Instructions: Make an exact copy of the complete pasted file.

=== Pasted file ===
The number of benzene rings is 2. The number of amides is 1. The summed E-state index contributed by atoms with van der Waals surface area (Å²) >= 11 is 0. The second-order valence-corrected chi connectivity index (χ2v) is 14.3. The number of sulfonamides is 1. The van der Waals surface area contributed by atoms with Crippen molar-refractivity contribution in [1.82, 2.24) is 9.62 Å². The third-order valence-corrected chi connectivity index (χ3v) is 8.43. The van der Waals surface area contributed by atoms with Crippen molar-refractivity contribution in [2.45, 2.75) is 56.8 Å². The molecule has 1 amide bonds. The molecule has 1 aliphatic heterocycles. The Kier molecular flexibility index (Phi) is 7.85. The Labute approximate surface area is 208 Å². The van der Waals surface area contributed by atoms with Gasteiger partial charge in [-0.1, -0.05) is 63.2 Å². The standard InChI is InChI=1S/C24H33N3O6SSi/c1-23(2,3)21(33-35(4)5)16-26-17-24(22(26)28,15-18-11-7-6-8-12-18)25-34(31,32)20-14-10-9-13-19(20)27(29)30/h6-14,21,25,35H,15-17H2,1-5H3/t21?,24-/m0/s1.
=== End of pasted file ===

The number of benzene rings is 2. The number of amides is 1. The summed E-state index contributed by atoms with van der Waals surface area (Å²) >= 11 is 0. The second-order valence-corrected chi connectivity index (χ2v) is 14.3. The number of sulfonamides is 1. The van der Waals surface area contributed by atoms with Crippen molar-refractivity contribution in [1.82, 2.24) is 9.62 Å². The third-order valence-corrected chi connectivity index (χ3v) is 8.43. The van der Waals surface area contributed by atoms with Crippen molar-refractivity contribution in [2.45, 2.75) is 56.8 Å². The molecule has 1 amide bonds. The molecule has 1 aliphatic heterocycles. The Kier molecular flexibility index (Phi) is 7.85. The Labute approximate surface area is 208 Å². The van der Waals surface area contributed by atoms with Gasteiger partial charge in [-0.1, -0.05) is 63.2 Å². The standard InChI is InChI=1S/C24H33N3O6SSi/c1-23(2,3)21(33-35(4)5)16-26-17-24(22(26)28,15-18-11-7-6-8-12-18)25-34(31,32)20-14-10-9-13-19(20)27(29)30/h6-14,21,25,35H,15-17H2,1-5H3/t21?,24-/m0/s1.